While the schemes above are contributory pay-as-you-go schemes there is a need for fully funded schemes where workers’ contributions are saved, invested and benefits are paid out of the accumulated assets. There are also private policies that can be availed by individuals that offer greater choice and flexibility to an individual. Herein exists a policy conundrum that every government faces which is the trade-off between compelling individuals to save their income versus allowing them to select their preferred manner in which to save for their retirement.
The other factor with regards to retirement policies to be considered is the retirement age. The private sector has been left unregulated for fixing a retirement age according to the needs and conditions prevailing in particular types of employment. The Industrial Employment Standing Orders provides some guidance through the Model Standing Orders that provide a retirement age, but it is merely advisory. There have been multiple calls for both reduction as well as increase in retirement age across the public as well as private sector. This and the above policies with respect to schemes shall be analyzed in the subsequent section.
One of the major policy changes that can help working Indians save sufficiently for their retirement relates to bringing the Employee Provident Fund Organization (EPFO) under the purview of the PFRDA. As things stand, the EPFO is both a service provider as well as a regulator which creates a conflict of interest and large amounts of money is being utilized ineffectively towards enforcement. High contribution rates and lax rules lead to high rates of withdrawal resulting in low accumulated sums at the time of retirement.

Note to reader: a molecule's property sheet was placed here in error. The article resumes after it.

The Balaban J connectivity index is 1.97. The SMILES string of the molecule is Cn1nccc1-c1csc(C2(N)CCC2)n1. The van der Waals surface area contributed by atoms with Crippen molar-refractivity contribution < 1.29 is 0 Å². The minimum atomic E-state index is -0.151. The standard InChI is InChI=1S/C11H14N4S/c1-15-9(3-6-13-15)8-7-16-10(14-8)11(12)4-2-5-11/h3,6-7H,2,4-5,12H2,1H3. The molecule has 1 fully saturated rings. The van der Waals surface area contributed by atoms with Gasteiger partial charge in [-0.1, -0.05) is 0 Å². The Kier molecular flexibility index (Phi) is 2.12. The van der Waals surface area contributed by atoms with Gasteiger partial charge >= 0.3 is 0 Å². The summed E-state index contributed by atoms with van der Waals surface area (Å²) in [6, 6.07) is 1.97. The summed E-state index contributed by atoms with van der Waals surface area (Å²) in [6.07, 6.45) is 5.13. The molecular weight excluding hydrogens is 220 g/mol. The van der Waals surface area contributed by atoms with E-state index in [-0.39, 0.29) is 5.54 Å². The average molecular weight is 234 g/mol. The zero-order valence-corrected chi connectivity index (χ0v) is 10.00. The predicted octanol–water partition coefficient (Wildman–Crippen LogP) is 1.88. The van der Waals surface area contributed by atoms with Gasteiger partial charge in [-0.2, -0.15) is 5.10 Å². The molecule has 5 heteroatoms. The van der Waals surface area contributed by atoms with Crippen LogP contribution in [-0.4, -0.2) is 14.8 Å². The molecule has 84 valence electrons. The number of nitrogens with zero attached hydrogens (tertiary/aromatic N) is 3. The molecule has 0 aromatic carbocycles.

Thus, the next logical policy recommendation would be to have lower rates of contribution coupled with stricter rules relating to withdrawals. The rates of interest can be varied across income groups as well as age groups, ensuring that individuals refrain from withdrawing their savings hastily. This is especially true for the unorganized sector wherein individuals earn on a daily wage basis and thus require larger sums of their pay for day-to-day expenses.
The draft Code on Social Security contains provisions enabling both the Central and State Government to notify schemes for workers in the unorganized sector as well as those engaged in platform and gig work. One possible consideration herein is to bring these individuals under the umbrella of the EPFO at lower rates of contribution proportionate to their daily income.
With regards to the call for a uniform retirement age, there seems to be a reluctance on part of the Government to impose any limits on the private sector. It is appropriate because the needs of each sector are different as are the number of individuals entering a particular type of employment. However, the calls for an increase in retirement age in the private sector with claims of jobs being denied to younger individuals is one that is based in rhetoric as opposed to fact. Due to increase in access to healthcare and consequently life expectancy, individuals should be able to work as long as they desire to be productive members of society. The above claims are reflective of ageism and must not form part of any rational policy consideration.
What do you think about India’s private sector and its approach to retirement? Do we need more policies safeguarding the twilight years of our elderly?
Drop your thoughts in the comments below.
|Disclaimer: This blog is meant for informational purposes and discussion only. It contains only general information about legal matters. The information provided is not legal advice and should not be acted upon without seeking proper legal advice from a practicing attorney.|
Simpliance makes no representations or warranties in relation to the information on this article.